Naugatuck Daily News from Naugatuck, Connecticut on August 3, 1944 · Page 6
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Naugatuck Daily News from Naugatuck, Connecticut · Page 6

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Thursday, August 3, 1944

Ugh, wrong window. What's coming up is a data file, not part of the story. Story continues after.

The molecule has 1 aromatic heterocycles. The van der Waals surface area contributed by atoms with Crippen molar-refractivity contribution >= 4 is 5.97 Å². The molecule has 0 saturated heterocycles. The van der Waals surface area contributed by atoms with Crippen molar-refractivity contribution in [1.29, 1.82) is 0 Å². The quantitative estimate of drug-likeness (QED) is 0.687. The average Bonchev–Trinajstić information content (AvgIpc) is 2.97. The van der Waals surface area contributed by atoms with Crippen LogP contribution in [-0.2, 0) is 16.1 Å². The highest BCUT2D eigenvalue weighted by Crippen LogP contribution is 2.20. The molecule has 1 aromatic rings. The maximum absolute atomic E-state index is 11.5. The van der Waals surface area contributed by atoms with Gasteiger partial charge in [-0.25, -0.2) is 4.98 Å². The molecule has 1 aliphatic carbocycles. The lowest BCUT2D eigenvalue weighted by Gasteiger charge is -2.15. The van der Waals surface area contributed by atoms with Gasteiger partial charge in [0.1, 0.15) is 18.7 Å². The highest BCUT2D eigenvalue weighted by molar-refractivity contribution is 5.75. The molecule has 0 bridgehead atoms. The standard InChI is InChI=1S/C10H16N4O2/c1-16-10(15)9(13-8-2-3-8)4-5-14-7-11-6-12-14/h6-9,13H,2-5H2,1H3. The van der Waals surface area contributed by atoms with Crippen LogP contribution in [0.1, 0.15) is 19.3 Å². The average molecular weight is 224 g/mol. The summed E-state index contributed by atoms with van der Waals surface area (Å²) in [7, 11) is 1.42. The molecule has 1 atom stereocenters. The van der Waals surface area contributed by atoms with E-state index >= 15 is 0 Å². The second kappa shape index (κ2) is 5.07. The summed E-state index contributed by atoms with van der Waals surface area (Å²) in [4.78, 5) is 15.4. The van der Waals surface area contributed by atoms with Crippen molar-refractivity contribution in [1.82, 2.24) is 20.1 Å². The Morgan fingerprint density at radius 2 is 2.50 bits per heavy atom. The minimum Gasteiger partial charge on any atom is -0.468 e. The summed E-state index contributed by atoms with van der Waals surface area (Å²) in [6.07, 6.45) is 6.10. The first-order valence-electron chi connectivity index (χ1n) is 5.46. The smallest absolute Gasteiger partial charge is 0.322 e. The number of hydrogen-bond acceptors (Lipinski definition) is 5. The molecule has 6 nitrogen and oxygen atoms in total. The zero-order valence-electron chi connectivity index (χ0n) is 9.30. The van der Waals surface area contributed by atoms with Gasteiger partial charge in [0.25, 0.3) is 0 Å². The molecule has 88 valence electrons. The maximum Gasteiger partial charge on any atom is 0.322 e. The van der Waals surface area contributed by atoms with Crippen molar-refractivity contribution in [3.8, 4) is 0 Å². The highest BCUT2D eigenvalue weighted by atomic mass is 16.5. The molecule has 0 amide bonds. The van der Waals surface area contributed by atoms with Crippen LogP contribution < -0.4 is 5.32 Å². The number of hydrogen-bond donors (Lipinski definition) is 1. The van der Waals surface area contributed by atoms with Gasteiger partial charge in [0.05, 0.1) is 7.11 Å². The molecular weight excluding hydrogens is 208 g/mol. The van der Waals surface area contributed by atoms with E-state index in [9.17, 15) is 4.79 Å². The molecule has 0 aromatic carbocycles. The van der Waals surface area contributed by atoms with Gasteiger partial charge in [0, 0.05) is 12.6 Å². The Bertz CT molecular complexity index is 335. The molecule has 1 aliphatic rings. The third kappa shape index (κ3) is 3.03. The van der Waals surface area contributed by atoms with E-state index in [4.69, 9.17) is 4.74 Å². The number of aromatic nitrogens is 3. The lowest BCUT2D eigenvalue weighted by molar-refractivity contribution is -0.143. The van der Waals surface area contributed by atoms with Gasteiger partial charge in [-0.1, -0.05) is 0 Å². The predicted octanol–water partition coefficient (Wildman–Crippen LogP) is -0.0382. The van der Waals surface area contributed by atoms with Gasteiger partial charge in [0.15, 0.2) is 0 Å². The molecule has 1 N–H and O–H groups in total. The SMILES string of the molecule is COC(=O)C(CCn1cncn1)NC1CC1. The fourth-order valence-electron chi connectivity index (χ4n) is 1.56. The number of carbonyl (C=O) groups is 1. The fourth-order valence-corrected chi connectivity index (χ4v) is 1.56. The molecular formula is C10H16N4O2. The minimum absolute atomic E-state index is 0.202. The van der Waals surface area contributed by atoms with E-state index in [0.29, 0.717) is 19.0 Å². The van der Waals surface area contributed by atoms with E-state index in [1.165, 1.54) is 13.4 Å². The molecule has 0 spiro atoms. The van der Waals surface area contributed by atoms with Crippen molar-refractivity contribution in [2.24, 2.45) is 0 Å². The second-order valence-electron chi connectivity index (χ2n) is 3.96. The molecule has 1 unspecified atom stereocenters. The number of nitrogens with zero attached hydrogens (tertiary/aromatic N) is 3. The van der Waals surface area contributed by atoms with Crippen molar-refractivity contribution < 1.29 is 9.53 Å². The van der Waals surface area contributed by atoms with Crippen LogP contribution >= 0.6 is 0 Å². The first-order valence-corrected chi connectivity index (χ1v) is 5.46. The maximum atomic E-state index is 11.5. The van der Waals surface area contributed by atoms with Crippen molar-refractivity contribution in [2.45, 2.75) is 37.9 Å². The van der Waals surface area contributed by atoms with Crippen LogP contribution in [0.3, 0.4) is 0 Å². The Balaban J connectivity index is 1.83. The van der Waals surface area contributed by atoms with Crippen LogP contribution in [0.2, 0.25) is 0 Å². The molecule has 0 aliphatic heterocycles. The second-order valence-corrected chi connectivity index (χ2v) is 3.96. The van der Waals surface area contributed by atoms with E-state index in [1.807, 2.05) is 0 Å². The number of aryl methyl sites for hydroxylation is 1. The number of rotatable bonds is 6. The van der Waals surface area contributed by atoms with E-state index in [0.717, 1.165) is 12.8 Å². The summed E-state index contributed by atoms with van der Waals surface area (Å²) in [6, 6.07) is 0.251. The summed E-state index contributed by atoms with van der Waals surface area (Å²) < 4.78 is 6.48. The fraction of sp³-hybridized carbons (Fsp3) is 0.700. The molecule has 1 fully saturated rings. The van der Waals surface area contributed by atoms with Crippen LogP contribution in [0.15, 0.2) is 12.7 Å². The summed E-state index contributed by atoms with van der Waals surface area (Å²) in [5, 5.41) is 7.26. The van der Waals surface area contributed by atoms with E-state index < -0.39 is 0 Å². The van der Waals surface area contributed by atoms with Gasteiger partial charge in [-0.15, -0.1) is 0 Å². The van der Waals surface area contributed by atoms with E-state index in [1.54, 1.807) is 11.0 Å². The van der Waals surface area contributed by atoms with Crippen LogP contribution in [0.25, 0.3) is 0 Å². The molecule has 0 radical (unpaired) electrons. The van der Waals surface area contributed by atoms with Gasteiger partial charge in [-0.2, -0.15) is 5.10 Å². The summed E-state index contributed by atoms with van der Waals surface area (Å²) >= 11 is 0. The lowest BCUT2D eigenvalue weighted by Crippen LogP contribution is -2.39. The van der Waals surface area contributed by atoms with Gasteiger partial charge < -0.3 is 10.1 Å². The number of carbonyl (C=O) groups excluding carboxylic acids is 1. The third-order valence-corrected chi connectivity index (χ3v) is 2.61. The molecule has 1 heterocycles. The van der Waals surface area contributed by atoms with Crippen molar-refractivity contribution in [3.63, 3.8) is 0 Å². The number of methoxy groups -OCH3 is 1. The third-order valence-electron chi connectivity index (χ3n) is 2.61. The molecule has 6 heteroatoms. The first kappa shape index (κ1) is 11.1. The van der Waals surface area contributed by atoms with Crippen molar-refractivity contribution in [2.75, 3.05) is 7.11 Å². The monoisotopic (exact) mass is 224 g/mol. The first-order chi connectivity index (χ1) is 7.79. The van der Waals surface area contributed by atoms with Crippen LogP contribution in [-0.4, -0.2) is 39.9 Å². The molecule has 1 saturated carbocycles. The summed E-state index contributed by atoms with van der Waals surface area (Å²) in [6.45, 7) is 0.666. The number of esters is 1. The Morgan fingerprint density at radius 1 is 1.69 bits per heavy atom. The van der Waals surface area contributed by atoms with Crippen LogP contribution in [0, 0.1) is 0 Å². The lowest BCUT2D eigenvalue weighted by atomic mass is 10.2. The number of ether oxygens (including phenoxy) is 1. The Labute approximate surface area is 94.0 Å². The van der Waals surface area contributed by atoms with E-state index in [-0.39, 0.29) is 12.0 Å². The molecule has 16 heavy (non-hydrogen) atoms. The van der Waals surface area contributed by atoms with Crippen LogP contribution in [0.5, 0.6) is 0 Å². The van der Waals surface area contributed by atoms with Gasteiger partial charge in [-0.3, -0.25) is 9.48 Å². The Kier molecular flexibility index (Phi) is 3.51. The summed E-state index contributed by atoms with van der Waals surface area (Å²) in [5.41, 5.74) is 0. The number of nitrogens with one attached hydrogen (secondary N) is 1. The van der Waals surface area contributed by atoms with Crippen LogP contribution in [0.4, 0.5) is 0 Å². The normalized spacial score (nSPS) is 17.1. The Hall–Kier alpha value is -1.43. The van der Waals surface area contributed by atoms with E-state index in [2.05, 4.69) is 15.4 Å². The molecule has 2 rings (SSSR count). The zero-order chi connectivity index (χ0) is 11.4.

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Page Six NAUGATUCK DAILY NEWS THURSDAY, AUGUST 3. 1944 Making Friends In Normandy S'. •>-•.'.'. ••••. -i;, 1 ;*'"'" "* (*•• .•i**?. W"£ Great iiegro Hurler Leads Strike For G-l Joes By Jack Sords Twii AiniTican i-lvll uffnirs offk-iTs arc grci-H-d by » little FrtMich girl 111 the Illii-rnti-il hnvii of Curls.v l.a Siilli-, in Nornniiidy. The Yiink.H lirr T-Si;t. Itavld Wn»s (li'fl), McKci:N|»>rt, I'll., Mild l,t. Col. \Villiiiui K. llalil, Kiirt Worth, Tisxim. V. S. Signal Corps K;ulifiphu(o. (IntiTiKitiixial) "Bert" Bell Stuck For A Name For His Hybrid Grid Club Notih Webster and Funk and "WiiKn.-illx anil tho ro.st of tho boys •who onco fancii-d tliomr.i^Ivi's lexi- co}.;raphcrs c;in mo 1 /* 1 ovr^r—make room for another. .Tor thorn's a guy from I'itlsburgh nttmcil Bert Unll who just runs wild with the \vocicl-m:ik:ng .Anil lie has a new jlt.-ld to plough. fioi'l.ram i>wns tlu> Pittsburgh KtfN.'U-r-s of th>> National Prol'oii- .Kional .Football Molt. A rr>f?nnt com- muniquf from I ho Jronto'.vn front said that, his team and tho Chicago Cardinals were handing Logctlior "Hiruilgimisiling" for thu • current j>ro :;fn;;on. This is tho neu- flc-kl he has 10 ploilfCli. J"or last yiKi'r tho Ijtorati- j-'itwbui'cor with tho nthlelin a.(- sctH astounded th»! pool room cllciuis ovirr the land. With good players hard to !lnd. his team rrn-rgrd with the Philadelphia KJIHJCK fur the tti-13 season. Some wa;r might conn 1 up and say th'.-y still diiln't have good play-' CI-.M, even nl'lcr tho coop maneuver.' Maybo not, but ihc double entry was bnttei 1 than eithnr of the tuam.s starting tho cruel profession- lit football world of 13-13 ns a single unit. An inquisitive sports writer a.sk- i>d Bell about, tho mimo of thn rnmhinud .r j itlsbiirgti-l j hllndul[)hia Turci's. T-N.'H'.i statomcnt to this was NOTICE! TO ociii NAI;C;ATI;CK STOIC K CUSTOMKUS! Duo tn .wiir tlmo condition*, we arc c<nn|irlli:il t" close our Null- gut \ick Mori'-, <:,\i.i. us l'*or tlir tiny our iconic 1 Man will ho DM your .strn-t. a brittle- "hmmmmmmmmm." "iiqua! teams must get . equal credit" thought Bell. Onlookers say lio llgured out the name all by liis lonesome. Which, could be a compliment, or on the other band. If you'll remember, the team-was olllci'ally tilled tho "Steagles," part of tho name taken from Steeler and part from Kagle. Now with the names Cardinal and Steeler to join together, Bertram Hell, the literary chaplain of tho Piusburgh Professional team, can have a wide range. How about Cardeoiers, Bert?.... Or even Stenginals? "Satchell" Page Head's A Movement That -Could Well Be Followed' Chicago;, .Aug.'. .3—,(U P)— Lcroy "Satchotl" Page— the grand old man of Negro baseball — Is ruiuly to-;lcnd a walkout strike for the benefit of t,he.G-I Joes. Old -Sated, onu of Uic greatest players in or .oul of organized bull, suyit-lhat he .pxpcctsi to- iliave half thn. All-Star Negro squad .behind Jiim today In • his strike.- . • Thi; lil-yonr pitching -voter/in wants all the ..profits., of- the All- Star -East-West "classic, scheduled, at-ComiSikey-Park. In .Chicago o-ni • the 13th of •August, to go to -war i-uliut. .Me-, thinks, he'll have . the rithiji 1 I. 1 ), members- of the squad behind him in Hie strike in another week. But the club owners tloubt it. ,.Satchell—Negro bn'seball's .big-, gest box -office attraction, says.: "I told the owners -that Negro baseball has growed ..up. It's big Unit;, bul they're not think in. They siri! greedy for money." -Then he goes or. to s<iy, "Them .boys and J want to help out, want to help tho bluck anil the white boyw -both." And thu tail, sli'iuny ,'iurlcr, wJio has practically single-handed built Baseball School WaterJbury Park TECHNICOLOR LEAD OPENS FRIDAY AT THE LOEW THEATER Free Telephone Service •For Nnnitntuok CiiMtoniiTS Call Enterprise 4700 SHALETT-LUX I.aiinih-rcrs — Dry OlranrrH •M 'I'!. Main St., \Vuturl>ury Main Offln- & Plant, 22 Wiiliiut St. Kxt. W»ti<rtu\vti — NnugHtiick Mlddliiliiiry 10-Quart Cold Pack Canncrs In ;i J.hnltril <}ii:intil.v Al»o CANNING JARS and ACCESSORIES NAUGATUCK HARDWARE NKAItV UUII.niNG Tel. 5212 Adding a new laurel to its distinguished reputation for presenting tho romance and daring drama ol' American horse racing on thu screen. 20th Cer.tury-Fox has again celebrated the popular American tradition,'this time with its techni- color production of "Homo in Indiana." based on. the Saturday Kvcning Post serial, "Thu Phantom Filly," by George Agnew Chamberlain. The technicolor hit opens Friday at Loew Poli theater and completes tho -trilogy which that studio started with "Kentucky", a story of horst!-racing and '"Maryland", which presented- stccplechasing in its most exciting phases. "Home in Indiana" is the story at Grand C';rci|it harness racing and features Walter Brcn- nan, Lon McCal lister, .Jcannn Grain, Charlotte Greenwood, June Haver and a brilliant supporting cast. Charlie Ch'nn,, famous' Chinnse detective,, solves, a murder mystery in his latest hit, "The Chino.sc. Cat," \vhich .is the. co-hit on this Big Hit Program. Sidney Toler is starrud in his familiar role of the Oriental sleuth, which i:i the past few years' he has made one of the screen's most, popular ch.-iractori- suittons. ,fonn Woodbury plays the. leading feminine .role and 'Benson Fong, Chinese actor 1 .is seen as the wily' Chan's Xo, 3 son. Colored Mantan Moreland brings hi.s popeyed comedy to the proceedings and other members of the cast lire Tan Keith. \Veldon Hcyburn, Cy Kendall, John Davidson, Anthony Wardo and Sain Flint. As the detective pursues his. investigations other murders an; committed, and the story ends in a surprising climax. Much of the action takes place in tin abandoned amusement park. • Ending tonight is "Bathing Beauty" in technicolor, with Red Skelton and Esther Williams, plus sec nil big hit, "Port of -10 Thieves." up the gamu. Who has seen the players got -$600 a month, .instead of $12. r >. Who has seen both iJie'- white and black -folks turn out in full' force to wntc.h the Negro game, wants to do something for thu other .guns — the ones on the ! fighting -fronts. "Wo appreciate all this," he s;iys, "and these oilier felluws and me want to play the game for free— •.•vei-ything." Hut the league ow.neri^-the guys that old Stitch says, want to tin'; t.heir pockets at .the expense of tho tightin' lads—aren't tacking down, Dr. ,'i. 8. .Murtin—who heads the Negro American league—asserts: "P.iige i.sji't big enough lo dic- L-ite lo bot.h Ic'agiie.-? combined." lint the mighty mini counU't-s with. "Wh-.ut:! I. tell you. J Ie' dun't know il, but he's not going lo have a ball game." Northwestern Swim Coach Has 35 Year Record One of the' popular baseball schools or tryont camps, In which the Pittsburgh Pirates .endeavor to • find promising new material and young players ambitious to become professionals arc givon -an opportunity to jump right into salaried careers, will gut .under way Hamilton- .park in Watorbury, tomorrow afternoon, to . continue through three diiys. 'The camp will bu absolutely free to all boys over 35 years, of ago, and those who show the required degree of .ability or promise will be guaranteed iir.mnrlialu baseball jobs and will be .signed at onco to minor league contracts. Two veteran members of the ' Pittsburgh scouting stuff, Patsy O'Rourlce and L.<!O Mnckey, will be in charge, and this assures that the youngsters turning out tomorrow, Saturday and Sunday, will be in ex hands, us O'Rourlce and Mackny -have served long and successfully in every branch ' of the game— playing, managing, scouting and • coaching—and know the baseball book fmni cover to cover. All that thn applicants arc requested to do is to bring'their own uniforms, glov.os and spiked shoes. The Piusburgh club i.w.ill. furnish all other necessary' equipment in , addition lo free coaching, tutoring | and minor league jobs to those qualifying. The hours of the aryout camp at Hamilton park tomorrow and Saturday wil Ibe from 2 to 0 p. m. On Sunday, UK' cloning clay of the school, !.ho workouts will start al ]lj a. m. and continue until .1 p. m.. Candidates uro requested to report to O'P.nurkc and .\I;iclcc.-t at Hamilton park before tho llxcd starting j hour tomorrow, in order that they' mny bo registered and given num- hurs to btj \vorn during Ihti workouts for -the purpose of ready iduntillcation. After the preliminary Lusts and eliminations in fielding, batting, running, throwing, pitching and catching, t.he survivors will be'divided into teams and a scries of practice games wifl be played, to determine thu b«st .prospects. GOING GOOD Cuban All-Stars Bring Great Team To Waterbury "Brasscos" To Field Strong Lineup In Arc Light Game On Saturday 36 STARS ARE SHOWING NOW AT THE GEM THEATER . YOUIt KVJf,r.LASSKS C. H. Tomlinson Nrnry HulldlnR in-k, Conn. STOKK OI.OSKn AI.I. DAY I'ACII MONI»AY iMlKINti .HJI.V AND AUGUST F K E E I I |il;iiniiii(r Ymir Flit"" 1 \vrlti-, Ciill or |ihonr -I-S772 JtlNlOB The tin may have been ta-kcn out r,f Tin Tan Alley by the war effort, but whatever it is that has been substituted clanks just .is loudly. _ A current example.is Universal's "Follow the Boys," in which 3D "big name" dramatic and musical stars arc brought together on the screen hy Producer Charles K. Fcldmim. "Vollow tho Boys" is now a"t thu Gem theater. Tunes for the film worn snatched right off tho music stands of some of tho most successful writers.of popular melody. By way of contrast, another of Hie picture's songs is ?,?, years old. It is Sophie Tucker's "Some of These .Days," sung by the grand old girl who introduced this classic of syncopation for the llrst lime in 101.1. . . Dinah Shore singe "Mad 'About Him Blues," L^irry Markcs nnd Dick Charles, because it is a. bestseller among her records and broadcasts. She also singe "I'll.Got By," by. Roy Turk and Fred E. Ahlert.'and Sammy Cahn and Jule Stync's "I Walk Alone." Jeanetto MacDonald's songs for "Follow the Boys" also were sc- lectod because of their popularity in her camp, canteen and hospital appearances. -They are "I'll .Sec You in My Dreams" and "Beyond the Blue Horizon." Verna .Zorino and George Raft appear'in .1 scene dancing lo Dorothy .Fields and Jimmy McHugh's "I Feel A Song Coming On." Navy yard at Portsmouth, N.-.H., was established in 1SOO. •One of--tha most beloved athlot- ic conches on tho na.tior.al sporting panorama passes from sporting circles the la^L-tlay of t.his month. For on -that day Tom (Robbie! 1 Robinson. Northwestern swimming ooach for 3. r > yoars, retire's to n small fai-m none Bai'ringlon, Til.... given him on his official fni-.-iwcll to tho Wildcat school just north of Chicago. Hobinron owes his job and rcpii- intion to saving a. boy's life. Long Ago—a.nd even far away, Robbie jumped into tlie .water at Oconomowoc, '-Win.,. n.nd pulled out a small boy who was trapped bc- tica*.li an automobile, The boy.'s parents sponsored young Robinson .at Kvanston acnd- «my and he remained in Evanston as tho Y. M. C. A, swimming in- sti'uctor-. •When old Patten gymnasium was constructed in 1900, he. was chosen head of Noi-thw-'stom'H swimming program. And since that date, ' Robbie-tutored swim -teams ••have whipped the best team's of the land, Mii;higan- is the only conference .team which hokl.s a championship lead over Northwestern in swimming down through the years. Robinson's teams won ton conference crowns, 'six .national championships, and a doxr.-r. J3i.£ Ton wa.tor polo titles. Many of his product:) became Olympic swimming a.nd divine acus. Danny Zulu-, kingpin .Wildcat bni:kstrokcr, was one of Uio big successes in the last of thu Olympic spectacles. Ucsidcs coaching his teams and pupils- to championships, Robinson is a pioneer in tho crawl stroke. He invented water basketball, played in the Big Ton for 11 years ....before being replaced -by .water po:o. •So Robinson retires .to a farm in Illinois.. .after pushing Northwestern to the fore in swimming aind water polo. All of this because he once saved a boy's' life. Full Schedule Resumes In The Major Leagues The nixth .pl.ii-e White Sox nni.l t.he >-eventh place Philadelphia A'ch- lotics split a double header in Chicago yesterday, -the A's scoring.sey- en runs in the fina linning to win thn first game, 9 to 3. Chicago came right hack .in Iho second game, finding little trouble win-ninK on the sireneth of seven runs. The A's scored three off the tandem work of Johnny Humphries and Ralph. Matlzbergcr. If \Vhitc Sox manager. Jimmy Dykes, has anyone to blame for the final-inning fii.ng of. the A's in the first contest, it's his own team. One of the nation's leading pro teams, the world's famous Cuban All-Stars, of the National . Negro IU.IKUO, will move into the Waterbury • Municipal stadium Saturday, night to- battle Fred Davi's l.ilont- ecl "Brasscos" under Ihe lights. This game is scheduled to start at S p. m. sharp and it is expected that .1 record-breaking crowd will be on hand. The Cubans will bring lo Waterbury a first class array of talent including such great Negro stars as "Showboat" Thomas, "Happy" Duany, Chief Pore/., "Impo" Barnhill n'm.l others. In 33-11 ihe Cubans ilnishcd in second place in the National Negro league, taut lost the championship of the world when they became crippled in their final game wi-.h ihe Homestead Grays, who wont or. t.o take tho titlt. In '-12 the. Cubans- took top honors, winning 132 and losing but •''- games. "Impo" Barnhi'.l, one of. the fastest pitchers' in baseball will bo on the mound for tho Cubans and local funs will be in for ;i real treat because his unusual stylo, uncanny curves ur.d blinding speed. Thomas, Duany and Pore/, will keep Iho Softball Game Here Tonight ' jProvicling the weather lets up a bit, the U. S. Rubber Co. Softball team will meet Ihc Bcnrus softbnll team ol' Waterbury lonight at fi:30 o'clock tit Recreation field. The match is a postponed game from the Waterbury Industrial league and is expected to be ono of the bost seen here this season. The Chicago entry erred and these errors with five hils srornd the seven runs. Hal Troslty, Win Whits Sox slugger, skipped one out of the bull yard with a nvin o'n in the opener. Lti 111:1 n Harris won for the A's snd Ed Loptit was charged with the loss. Chicago's National le-igue team was booked for a .single game in Philadelphia -against the Phillies— but the transportation, strike caused a postponement. Two top throwers, in the Nation,il league went at it 'in Pittsburgh, with Cardinal Max L.iniur emerging tho victor. He allowed'the Pi- riitos only five hits—and four runs. The Cards pumped over eight runs piv twelve hits, having a Ci;;!d day at the expense of Rip Sewcll. The game moved Lanior'f over- sill record to H2 won and five lost. Sewnll's shrinks ;.o 11 won and 3 lost. .. In the American 'league today, Cleveland play's two games at Chicago, In the National lc\iguc, Chic.lgo plays two games ait Brooklyn; and St. I^otiiy plays ono at Pittsburgh. Oin.nl fans will be hollcrin' for the Brooks to slom Chicago around in both gnmen. If the Cubs lake two, they'll .head home ir. fourlh place with the OU- less Giants sliding down to fifth. :l twice, crowd amused with their clowning ami mirth that also follows- with the Cubans. Norman "Red" Branch, former Yankee, or Junior Thompson, of the Cincinnati Reds will pitch for the rjavimen. Howie Hack will do tho receiving. As un ,-idded atlraction the Waterbury All-Star Girls' Softball team will meet the strong Meriden Kndoes in a preliminary affair at G p. m. TOP FI1.1.V LEADS Night Baseball Has Been Given The Green Light Night baseball has gotten th official green signal, but its paU isn't smooth. For years, ever since Ixirry Me Phail first turned on Ihc m.nzdns team managenienls have rooted fo :nore. .. .nnd more njght games When ihe leagues ' mot at Pitts burgh before the All-Star gnme i: July, the lid on night 5.1 mas wa, lifieul for the duration — but cvcr\ one knew it would be for good i the loims wanted it, Bui now voices are raided again.-?' the nv.i.xda. bouts. -Somoof leagui owners, in both circuits see -• strictly limited fulure for nigh' games. -They say, suiv:. IKT.VC some but keep baseball a daytime sport The players,' loo, arc rooling foi a return to roguolr. peace timo schedules. They're phiyin.g morn ing. afternoon, twilight, and night games,, and they complain that their eating «nd sleeping Sched ules ai-o frcnkish. They can't keep in rhapc am play their best it. for instance the> plo>V a. night gom:;, and a doublc- hc-nder t.he followi'ng aflcrnoon. Ot if tlicy play a night game ihe dn> they arrive in town — and those things h'lve happened this y.-.-ar. ' Yes, sir, t-h e diamonds stiff them.-e'lves are against night ball. And there's one more group thai is JOO per cent againsi. r. i g-h g.'imcs, uinrl thm's t-ho kitls. The pint-sixcil baek-lot ball^pla.ying-kid of today, is toniorrow's MistOi Eaj-'Cball. And lie'l! never got n chance lo see his .heroes in -action it night ball replaces sunlighted baseball. Daytime baseball is not likely to pass from the American: $c. - :nc. fi.O million men a.n<l Twilight Te.-u-—top filly of tho year, or, as some say, top filly for all tho years — heads toward Now An (ii . York today. Winner of ten straight j Wfm10n ~ om'pl'oyod"!n 'commr'rce and races this season, ihe Caliimei I ir[]ui . tl . v !low have social security Farm filly will compote in y.-jvcr.il ^count's. races up and down the seaboard. BU.Y WAR BONDS AND STAMPS' Have Von nought .That BOND? HIGHLAND GROCERY 92 HIGHLAND AVE. TEf,. 4880 ROCCO RADO, Prop. Electrical Supplies Lighting Equipment BOMH 'EM WITH BOMBS Victor — Columbia — Dcuca •KocoVds SWAN ELECTRIC CO. If, CHURCH ST. TEL. 2574 ALCAZAR TODAY DENNIS MORGAN anil i: MANNING in "The Desert Song" In Tnclinluolor TODAY - SATURDAY "UP I> MABEL'S ROOM" and lIop-A-Along Cassidy Western GIFTS FOK WEDDINGS, \ SHOWEliS,- Etc. GEM TONIGHT t ml Now - M:&rcli of Time FRIDAY - SATURDAY "ACTION IN AHAIJIA" and "UIDKUS OF SAX JOAQUIN" STRISIFS CENTER ST. MAI, GREAT OAK FARM OXFORD KOAD Tel. 5048 MILK — EGGS Delivery To All rnrts Of Last Game Of Gridiron Gareeir One Of His Best '."6l<f 1)8'' Ect'A New Col- legiats Scoring Record 'Against Ohio State Cleveland Detroit Chicago Philadelphia Washington . Lou;:; ... Cincinnati Pittsburgh . New York .. Chicago Boston Philadelphia Brooklyn The iwoi-M of sports'harbors n million memories. . .gro.il moments on Hie ba.Keb.-ill diamond. ..the race track... tho i tennis .court the hockey' rink' and the gridiron. Hero is a thrilling cpi.sodo from thn sports pages of tho past,'compiled by Lortin J-. Watson, Jr., United Press radio sports editor.) | A grand fellow', a jjrcat soldier | nnd a swell guy—that's wh.il nv- \ eryone says about Lieut. Tommy | H.-jrmon of the United Slates Army Air Force. Old ninety-eight was one of the greatest fool ball players ever lo come out of ihe mid-west. H.o made football history at the University of Michigan. On a rain-swept aflcrnoon in St. l>ouis November, 19-10, nearly 7-4 thousand persons j.aiwned into Ihe Ohio stadium at Columbus to see Tommy wind up his collegiate career. The ripping back.'leld man with wing.s on his feel had a lot at slake as Iho Wolverines look tho Held against the Ohio Stale Jiuck- eyes. In three years as the star of ihe Michigan football loam, Tommy had piled up thirty touchdowns, just one loss than the all-lime conference record sot by Red Grange. Tommy and his loam-mates had whipped-through the 19-10 schedule with just one loss-—a 7 to C defeat by the Golden Gophers of Minnesota. During that season the Wolverines had met and defeated California, Michigan Slate, Harvard, Illinois, Pennsylvania and Northwestern. Many football fans On th.il cold, wet November 23rd feared iho slip- pory, hard turf would keep Tommy from scoring the one touchdown necessary to tic Grange's record or the two required for a new mark. Jn the first quarter the Wolveinas look the ball on their own 20-yard line and Harmon started lo move. He was led by rugged Forrest Evashevski — Michigan's quarterback and capiain. Just as he had done for almost three years Evashevski ploughed terrific holes through ihe middle of iho line for Tommy to slip til rough, 1,-ikc a ghostly ball carrier Tommy seemed to filter through 'the second.-xry defense until he bad brought ihc ball down ib ihc Ohio slate eight-yard-line. Then Harmon of Michigan dropped buck and look Ihe pigskin on the 15-yard-marker. He cut to his right mid then doubled back through the Buckeye line. Tommy went across the double stripe without a hand being ]nid on him after he had passed the line of scrimmage. That score equalled the old touchdown mark set by Grange. Within three minutes the Wolverines demonstrated that they were out for blood. Paul Cramer took an Ohio state punt on his own 39-yarci line and wcavod through the entire buckeye team for .-another Michigan score. Before the half, Harmon climaxed a 77-yard march by whipping a 17- yard pass to Captain Evashcvski for a third Wolverine counter. As the half ended Michigan was well ahead and the game was in Ihe bag. But Harmon still hadn't surpassed the Grange record. Ho took the opening kickoff of the second half one yard behind his own goal line and the Wolverines drove to another touchdown— but Tommy passed to Ed Small for iho tally. The creat back got his chance lite in the third quarter when Bob Wcstfall intercepted an Ohio State pass on Michigan's 4S-yard inc. Four quick plays and the Michigan learn was op the Ohio State 18-yard stripe. -At that point Tomny look Hie ball nnd broke through to the end zone lo set a new all- . time scoring record. Just to make his record Harmon made a six-yard in the fourth quarter for touchdown of his Inns and career. That's how Tommy Harmon a Michigan battled his way into m t gridiron hall of fame. AMKRICAX LKAGUE Philadelphia 3, Chicago 3 !3sl). Chicago 7, Philadelphia 3 (2nd), Only games scheduled. ' The Standing W. L.P«. M 42 JK Boston Now York ... 50-16 Si lil .sic 4950 .«» 4700 .«' .......... -IS 5G .<« « 5C £k Todny'n Game*, IMlohert Cleveland 31 Chicago (2)— Rcy. nol'J? '11-7) and Smith <5-8) \» Dietrich (12-8) and Grove (10-10). Only games sohedulod. NATIONAL T.KAGUE St. Louis S, Pittsburgh •!. Chicago-Philadeiphio, postponed. Only games scheduled. The Standing- XV. L. PcL ... 70 20 .72 ... 50 -H j<9 '.'.'. J.2 47 .« ... 39 y> AI\ ... 37 C5 . .4ffl ... 38 OS .398 Today'* G.amos, Pitchors Chicago at Brooklyn <2>—Chi?man (!0-<!) and Passea.ii <fi-7 vs. Davis (0-7) .and Warren (1-3) or Chapman (0-0). St. Louis at Pittsburgh—Wilks (9-1) vs. Roe (6-S). i>UY MORE BONDS M A X W E I IAN D E.R S O N'V THE EVE STMARK. — plus — Ladies of Washington Trittty- .MllfNlmlt-DoimM <;rMh>m COMING BINGO Tomorrow Night Ami JCvory Friday Night 8 O'Clock ; at St. Michael's Church Beacon Falls, Conn. ; Conl and Comfortable : -'V^'fJZrWZptlXfirj'jej'^**,^, STARTS FRIDAY LOBUJ s POLI Ends Tonight — "BATHING BEAUTY" and " PORT OF 40 THIEVES'' .